A Brief Meditation for the Month

February 2020

One of the most debilitating of human experiences is that of fear. This is often observable in the conduct of children. Little children may be afraid to walk alone in the darkness and will only feel safe and secure when a parent is present beside them. The confidence the child has in the parent calms and assures him or her when conscious of their presence. Even although the darkness remains as real as ever, the child is tranquil. Sometimes God’s children are required in their providences to walk through darkness as part of their Christian experience. Such darkness may be frightening, but with a sense of God’s nearness, they are enabled to be at peace. The prophet Isaiah was inspired to write: “Who is among you that feareth the Lord, that obeyeth the voice of his servant, that walketh in darkness, and hath no light? let him trust in the name of the Lord, and stay upon his God.” Isaiah 50:10. This inspired advice is for those who fear and obey God, and yet they are walking in such darkness, as they have “no light.” This is darkness, indeed! However, it is the duty of such to continue, making spiritual progress, even in the darkness of their experience. Not even periods of darkness can hinder the spiritual growth of the child of God who holds on to God by faith and trusts in him, not only to guide them through the darkness, but to sustain them in it.

Fear is an emotion which causes other crippling experiences. The apostle John wrote that “fear hath torment,” 1John 4:18. How true this is! We encounter those, who because of specific personal fears they have, become phobic. There are those for example who are so afraid of dogs that the very sight of a dog, even one that is perfectly harmless, can immobilize them with fear. Others become so paranoiac that they suspect that whatever it is, which is the cause of their concern is around every corner. They may become so suspicious in certain situations because of previous experiences, or perhaps in their relationships with a particular person or persons, that they live in constant fear of a repetition of the same upon the least appearance of similarity. We have all heard the testimony of persons who recall the experience when they “froze with fear.” They became so overcome with fear that both mind and body as it were, refused to function normally. However little we may personally know of such human responses in given situations; what we do know is that true Christians do on occasions experience real fear. The Psalmist David was often afraid, yet he could say, “What time I am afraid, I will trust in thee.” Psalm 56:3. The same Psalmist, however, prayed, “When my heart is overwhelmed: lead me to the rock that is higher than I.” Psalm 61:2.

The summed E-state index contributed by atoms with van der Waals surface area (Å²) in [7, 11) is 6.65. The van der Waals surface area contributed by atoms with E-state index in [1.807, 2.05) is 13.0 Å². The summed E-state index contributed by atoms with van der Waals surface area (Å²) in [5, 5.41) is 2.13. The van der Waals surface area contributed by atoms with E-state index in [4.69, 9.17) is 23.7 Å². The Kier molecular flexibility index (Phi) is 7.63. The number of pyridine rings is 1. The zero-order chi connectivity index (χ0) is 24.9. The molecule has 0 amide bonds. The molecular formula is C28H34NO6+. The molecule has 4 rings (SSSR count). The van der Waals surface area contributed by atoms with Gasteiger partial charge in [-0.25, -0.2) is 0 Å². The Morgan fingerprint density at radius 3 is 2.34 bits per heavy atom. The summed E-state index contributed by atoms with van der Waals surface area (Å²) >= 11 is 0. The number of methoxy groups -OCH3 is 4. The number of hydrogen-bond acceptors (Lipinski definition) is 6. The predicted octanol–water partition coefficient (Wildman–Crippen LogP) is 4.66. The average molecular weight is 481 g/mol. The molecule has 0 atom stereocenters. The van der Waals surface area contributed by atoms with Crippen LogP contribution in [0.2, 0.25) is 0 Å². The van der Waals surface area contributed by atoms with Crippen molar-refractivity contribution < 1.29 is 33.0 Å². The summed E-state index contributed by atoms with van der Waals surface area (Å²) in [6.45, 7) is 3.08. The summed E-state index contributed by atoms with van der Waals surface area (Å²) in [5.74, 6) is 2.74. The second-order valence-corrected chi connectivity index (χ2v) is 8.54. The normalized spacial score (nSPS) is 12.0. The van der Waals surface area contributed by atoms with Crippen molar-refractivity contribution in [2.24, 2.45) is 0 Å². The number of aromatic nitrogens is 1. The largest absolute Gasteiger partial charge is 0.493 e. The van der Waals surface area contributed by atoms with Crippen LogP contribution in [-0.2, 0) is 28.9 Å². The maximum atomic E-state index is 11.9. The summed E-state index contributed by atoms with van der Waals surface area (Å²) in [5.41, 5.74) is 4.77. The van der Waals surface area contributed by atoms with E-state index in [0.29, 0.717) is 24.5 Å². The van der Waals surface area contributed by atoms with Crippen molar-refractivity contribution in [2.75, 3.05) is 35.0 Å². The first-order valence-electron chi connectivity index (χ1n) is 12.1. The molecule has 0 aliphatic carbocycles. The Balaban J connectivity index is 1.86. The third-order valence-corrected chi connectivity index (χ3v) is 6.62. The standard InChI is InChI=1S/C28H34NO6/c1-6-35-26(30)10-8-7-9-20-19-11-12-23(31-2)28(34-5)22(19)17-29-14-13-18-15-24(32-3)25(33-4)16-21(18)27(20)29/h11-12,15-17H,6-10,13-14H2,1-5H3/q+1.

As we read through the Bible, we become familiar with the numerous repetitions of two crucial little words—“fear not.” How often does the Lord say to his dear people, “Fear not!” The first of these was spoken to Abraham, the Friend of God. At the time when God spoke these words to the patriarch, he had much to make him afraid, but God said, “Fear not,… I am thy shield, and thy exceeding great reward.” Genesis 15:1. To his people of old whom God knew to be afraid, he said: “Fear thou not; for I am with thee: be not dismayed; for I am thy God: I will strengthen thee; yea, I will help thee; yea, I will uphold thee with the right hand of my righteousness,” Isaiah 41:10. When dark trials are your experience child of God, trust him, who says to you fear not, “I will never leave thee, nor forsake thee.” Hebrews 13:5.

G. G. Hutton.